Taapsee Pannu: ‘I'm expected to be unconventional’
Taapsee Pannu could score with her unusual professional trajectory in films and business in the long run
Taapsee Pannu is thriving as an actor, a wedding planner and owner of a Badminton League team
Taapsee Pannu has channelled her tomboyish, elfin personality into roles that defy stereotypes
The actress has impressed all with her new film Badla
Taapsee Pannu is on home turf in Delhi when we meet. “Whenever I land in Delhi, I feel at home. Even when I am working here, it’s a laidback feeling,” confesses Pannu, who has now made Mumbai her second home.
Things seem to be going right for her, as an actor, a promoter of a wedding planning company and the owner of a Premier Badminton League team, the Pune Seven Aces.
The journey has been eventful. She’s had her share of impediments, which range from not getting a flat because of being single (and an actress) to being dropped from films in favour of industry kids to the inevitable box-office failures.
Although she transitioned six years ago from South-Indian to Hindi films with David Dhawan’s remake of the comedy Chashme Baddoor, she has defied all expectations by not casting herself in the mould of the Bollywood PYT.
In fact, she has channelled her tomboyish, elfin personality into roles that defy stereotypes. With films like Baby and Naam Shabana, she blossomed into an offbeat action heroine.
She candidly confesses not being enthused about action roles initially. “I am not fond of action movies. I detest violence. I went ahead with Baby because I had asked Neeraj (Pandey) Sir for the role. Before Baby, I had not slapped a man in my entire life and for the film I had to learn martial arts! I was sure if I pulled this off, people would remember me. The fact that I am a sporty person made the martial art convincing. The love I got for Baby and Naam Shabana was incredible — people keep asking when I’ll do my next action film. When I get to outdo what I’ve already done, only then I will do it.”
Pannu broke away from stereotype again with Pink, as a victim of molestation. The National Award-winning film became a statement in sensitising society towards sexual crimes against women.
Last year, she covered new ground playing a Punjabi girl in Anurag Kashyap’s romance, Manmarziyaan, and essayed a Hindu daughter-in-law of a Muslim family in Mulk, who fights their case when the whole family is ostracised after one of their own is involved in terrorism. Pannu exuded poise, marking herself as an actress to watch out for with these roles.
The fact was confirmed when superstar Shah Rukh Khan conveyed to Pannu that he had been hearing good things about her work. He went on to produce Badla with Pannu, remake of the Spanish thriller Contratiempo.
Despite making a mark, Pannu hasn’t got the industry falling over themselves to sign her. “I end up messaging a lot of people. But, if I say let’s work together, their response would be, ‘Not very sure because the role’s already blocked for somebody else’. Or, ‘it’s for the producer to decide’. There is still a blockage somewhere. I don’t know if I can crack that because I’m not a part of any clan,” she says.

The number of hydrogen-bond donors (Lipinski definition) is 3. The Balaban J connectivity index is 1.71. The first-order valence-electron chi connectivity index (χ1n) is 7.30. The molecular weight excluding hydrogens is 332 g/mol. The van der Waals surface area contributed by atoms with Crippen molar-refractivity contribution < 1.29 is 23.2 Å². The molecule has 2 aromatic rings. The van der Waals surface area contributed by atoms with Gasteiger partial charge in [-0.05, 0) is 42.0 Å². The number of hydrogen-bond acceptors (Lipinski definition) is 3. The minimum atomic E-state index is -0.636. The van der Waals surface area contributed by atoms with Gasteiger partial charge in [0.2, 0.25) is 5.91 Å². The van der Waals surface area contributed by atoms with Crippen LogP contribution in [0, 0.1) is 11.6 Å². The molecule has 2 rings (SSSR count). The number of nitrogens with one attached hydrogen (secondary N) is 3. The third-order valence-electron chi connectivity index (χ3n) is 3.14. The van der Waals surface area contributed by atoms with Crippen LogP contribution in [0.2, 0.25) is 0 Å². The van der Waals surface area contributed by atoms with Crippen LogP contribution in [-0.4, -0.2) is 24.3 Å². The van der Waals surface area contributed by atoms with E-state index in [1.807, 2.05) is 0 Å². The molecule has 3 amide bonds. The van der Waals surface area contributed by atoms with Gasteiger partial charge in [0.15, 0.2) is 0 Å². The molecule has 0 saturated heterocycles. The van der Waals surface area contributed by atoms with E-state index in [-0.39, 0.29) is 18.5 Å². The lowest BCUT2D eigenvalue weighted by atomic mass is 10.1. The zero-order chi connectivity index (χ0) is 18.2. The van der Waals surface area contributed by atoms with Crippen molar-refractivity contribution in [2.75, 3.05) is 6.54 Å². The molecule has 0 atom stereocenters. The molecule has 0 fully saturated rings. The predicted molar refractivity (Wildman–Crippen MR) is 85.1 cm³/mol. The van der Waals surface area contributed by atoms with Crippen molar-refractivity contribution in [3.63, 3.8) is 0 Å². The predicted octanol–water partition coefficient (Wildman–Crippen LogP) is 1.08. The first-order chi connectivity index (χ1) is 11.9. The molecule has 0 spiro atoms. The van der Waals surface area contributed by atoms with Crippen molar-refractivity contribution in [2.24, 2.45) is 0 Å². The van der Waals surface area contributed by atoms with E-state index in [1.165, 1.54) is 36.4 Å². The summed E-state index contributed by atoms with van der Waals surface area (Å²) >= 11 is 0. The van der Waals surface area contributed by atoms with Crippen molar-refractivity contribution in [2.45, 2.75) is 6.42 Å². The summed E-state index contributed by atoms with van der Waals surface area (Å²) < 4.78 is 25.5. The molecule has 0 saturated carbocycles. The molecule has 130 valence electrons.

Talking about her latest hit, Badla, she reveals: “I had been trying to work with Sujoy Ghosh since four years, but it wasn’t falling in place. Finally, Badla happened in a strange way. I was approached with the script first, and the director and my co-actor was yet to be decided. Then I called up Sujoy and suggested this thriller with a female protagonist could be our project together. He was not sure. About five months later, though, I come to know Mr Bachchan was on board and so was Sujoy!”
Fun fact: in Badla, Pannu essays a role written as a male part in the original film. “When I read the script, I said, ‘are you okay swapping roles?’ The producer agreed,” she recalls.
Pannu describes herself as being instinctive and her gut-feel about Badla was right. The film is a hit and the tide seems to be turning. Says filmmaker Nikkhil Advani: “She’s an interesting actor who has paved the way for herself. With Pink, Mulk and Badla, she has carved a niche, and she seems misplaced in a film like Judwaa 2. I’d be delighted to work with her.”
Her journey in the industry has certainly become a little easier, even if by small measures. She’s now poised to take the next big leap because nothing bolsters one’s career in the movies more than a commercial spike. “At least, now people know who I am. If I text a director I get a response saying, ‘I love your work, let’s see what we can work on together’,” she says.
An engineer by training, Pannu won’t rest on her laurels. She is competitive in a healthy way, never grudging the deserving their success. “When I watched Gully Boy, I was amazed by Ranveer’s performance. I texted him. I felt he’s outwitted me in terms of his performance, and wondered if I could do as well?” she muses.
She has the Anurag Kashyap-produced Saand Ki Aankh coming up, besides Mission Mangal co-starring Akshay Kumar and Vidya Balan, and possibly another Sujoy Ghosh film.
Perched on a settee in the hotel room, chewing an apple, she ruminates: “I’m on the lookout for what I have not done before, because that’s exciting. The audience has started expecting unconventional roles from me, and I am fine with that. If they stereotype me as an actor who only does strong women characters, I am fine with that, too.”
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